Taking a sea kayaking or kayak fishing trip to Monomoy Island National Wildlife Refuge at Chatham, Massachusetts on the southeasternmost tip Cape Cod is a simple matter.
Throw a drybag, some lunch and water, sunscreen and a windbreaker into your dayhatch, load up your camera with fresh batteries and plenty of memory, and off you go, shoving into the refuge’s vast shallow water embayment from its traditional put-in, the Morris Island causeway .
It’s a rewarding area to paddle, especially if you enjoy warm water. The island’s typically calm paddling conditions make for good birdwatching and seal viewing. Monomoy is a unique area: a dynamic, rapidly-changing land- and seascape whose long and narrow barrier beaches, vast flats and numerous shallow water embayments both attract and support a wide variety of wildlife.
Sand is the dominant feature here, followed by sand dunes, plants and grasses that thrive in sand, mollusks and shellfish that burrow in sand, and sea and shorebirds that hunt for forage and sustenance on the sand flats Nantucket Sound’s tides cover and re-cover once again.
The most common route first-time sea kayakers take runs from Morris Island through the Southway, a long and narrow body of water sluice between South Beach and North Monomoy Island bisected by a wandering boat channel marked each year with buoys by the local harbormaster.
The Southway is separated from the powerful surf and tidal currents of Cape Cod’s easterly waters by dun-colored South Beach, and from the fast tides, and wind-driven chop, of Nantucket Sound, by Monomoy Island, better referred to as North and South Monomoy Islands, to the west.
Haul out on a sandbar, pull your kayak above the high water mark, pull down your sunglasses and have a look around.
Sand, sand, sand. The granules here, hardly powdery but rough, hard-edged and crystaline, where deposited here during the ice age by the same glacial lobe which formed the rest of Cape Cod including the vast Nantucket Shoals and the not-so-distant and well-known islands of Martha’s Vineyard, Tuckernuck, Muskeget and Nantucket.
The sand is always in movement, pushed and pulled, grain by grain, by the diurnal tides, wave action, and the rippling effects of wind, littoral currents and chop. The prevailing wind direction during here the summer is from the southwest. Its handiwork — sand waves, sand ripples — is always evident underfoot. Ripples, runkles, crenelations, oblong patterns, repeated bulges and v-shaped wedges.
The patterns can be mesmerizing, providing stimulation to the eye, and calming effect to the brain, and a litany of inspirations to a photographer.
Equally beautiful and subtle, and cast with the pale yellow hue that characterizes the shades of the sand here, are the patterns that form in the shallow waters to the west of the two islands. Delicate ripples roll forward, catching light and casting shadows, as they pass over the stands of eel grass and tidal pools.
One element worth looking for is not always here, nor entirely natural. Monomoy has long been a prized fishing area, its waters’ thick biomass of baitfish consistently attracting large schools of migratory striped bass, bonito and bluefish.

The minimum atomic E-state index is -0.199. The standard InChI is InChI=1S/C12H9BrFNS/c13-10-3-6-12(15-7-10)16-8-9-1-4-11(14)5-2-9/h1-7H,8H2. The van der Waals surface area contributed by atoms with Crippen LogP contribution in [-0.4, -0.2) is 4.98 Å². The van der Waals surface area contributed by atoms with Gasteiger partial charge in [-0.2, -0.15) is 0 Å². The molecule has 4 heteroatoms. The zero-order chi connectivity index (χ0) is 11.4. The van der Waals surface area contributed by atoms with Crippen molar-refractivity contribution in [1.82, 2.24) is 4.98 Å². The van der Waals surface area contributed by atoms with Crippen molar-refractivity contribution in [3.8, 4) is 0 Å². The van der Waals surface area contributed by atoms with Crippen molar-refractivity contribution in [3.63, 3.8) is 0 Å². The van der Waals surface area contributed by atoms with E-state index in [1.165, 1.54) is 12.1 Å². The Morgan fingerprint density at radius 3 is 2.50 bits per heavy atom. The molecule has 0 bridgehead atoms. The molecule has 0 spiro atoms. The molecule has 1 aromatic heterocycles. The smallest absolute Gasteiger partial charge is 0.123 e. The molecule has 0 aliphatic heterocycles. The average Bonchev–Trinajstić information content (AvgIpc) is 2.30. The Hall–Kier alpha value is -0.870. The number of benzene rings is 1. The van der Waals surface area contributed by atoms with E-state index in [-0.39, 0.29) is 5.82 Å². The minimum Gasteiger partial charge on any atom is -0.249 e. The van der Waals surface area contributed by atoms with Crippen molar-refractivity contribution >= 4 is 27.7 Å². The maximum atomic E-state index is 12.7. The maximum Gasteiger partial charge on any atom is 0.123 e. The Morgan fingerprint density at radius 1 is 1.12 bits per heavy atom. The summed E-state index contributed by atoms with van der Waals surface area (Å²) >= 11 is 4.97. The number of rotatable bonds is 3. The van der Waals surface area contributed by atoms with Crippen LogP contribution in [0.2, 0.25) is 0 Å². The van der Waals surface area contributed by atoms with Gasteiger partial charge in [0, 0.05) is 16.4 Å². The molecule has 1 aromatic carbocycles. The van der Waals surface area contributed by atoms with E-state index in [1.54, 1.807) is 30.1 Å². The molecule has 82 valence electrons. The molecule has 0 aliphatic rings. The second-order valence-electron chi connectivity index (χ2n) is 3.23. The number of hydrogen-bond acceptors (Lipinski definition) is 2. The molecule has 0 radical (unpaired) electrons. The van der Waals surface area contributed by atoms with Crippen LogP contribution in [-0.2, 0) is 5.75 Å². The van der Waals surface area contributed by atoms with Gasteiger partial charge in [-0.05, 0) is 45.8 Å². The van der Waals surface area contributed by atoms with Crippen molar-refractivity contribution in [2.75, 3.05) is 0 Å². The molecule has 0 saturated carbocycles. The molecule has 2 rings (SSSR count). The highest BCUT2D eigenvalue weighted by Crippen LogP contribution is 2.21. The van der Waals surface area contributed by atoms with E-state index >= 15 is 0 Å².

The three species, widely regarded as sportfish, have more recreational than commercial value, although there is a short, closely-monitored commercial striped fishing season in Massachusetts based upon a yearly quota. None of the fish are actively targeted by that traditional method of catching fish, the fish weir. Fish weirs, permitted by grants that to the colonial era, are laboriously erected in the waters west of South Monomoy Island. Constructed of non-stretch polypropylene rope, rot-resistant cedar, the weirs are erected, maintained, and removed once again every few seasons by local permit holders who use the weirs to corral bunker, menhaden and, occasionally, herring.
The weir extends at right angle from a stretch of the west side of lower South Monomoy Island few sea kayakers or kayak fishermen explore, mostly because the trip is lengthy — nearly three hours round trip — and because the waters here, featureless but for their occasionally swarming schools of fish, don’t have much to attract the weary paddler.
The weir is a sort of fence that interrupts the schooled passage of nutrient-rich mackerel and herring. Their parallel-to-the-island passage blocked by the weir, the schools swim parallel to the weir which, suspended with nets below the water’s surface, twists closed at narrow entry-way, forming a diabolically effective circular pen. Mackerel and herring collect in the pen and swim around and around in circles until the day of harvest.
Well that’s it for today’s intro to one of the many surprises to be found in the waters of Monomoy Island, part of Monomoy Island National Wildlife refuge at the southeasternmost tip of Cape Cod at Chatham, Massachusetts.
Paddle this area if you have the time and the stamina. Its waters are warm, its landscapes and seascapes subtle and rewarding and delicate. Low- to high intermediate sea kayakers can have a safe time here so long as they keep an eye on the persistent southwest winds, remain mindful of powerboat traffic bound for Stage Harbor, and are careful of not getting caught out on the area’s vast tidal western flats on a dropping tide near dusk or during a thunderstorm. Times like those returning to Morris Island can become into a lengthy, energy-draining grind that can keep you out long after dark as you feel your way down the westernmost edge of the islands’ western flats in search of deeper water.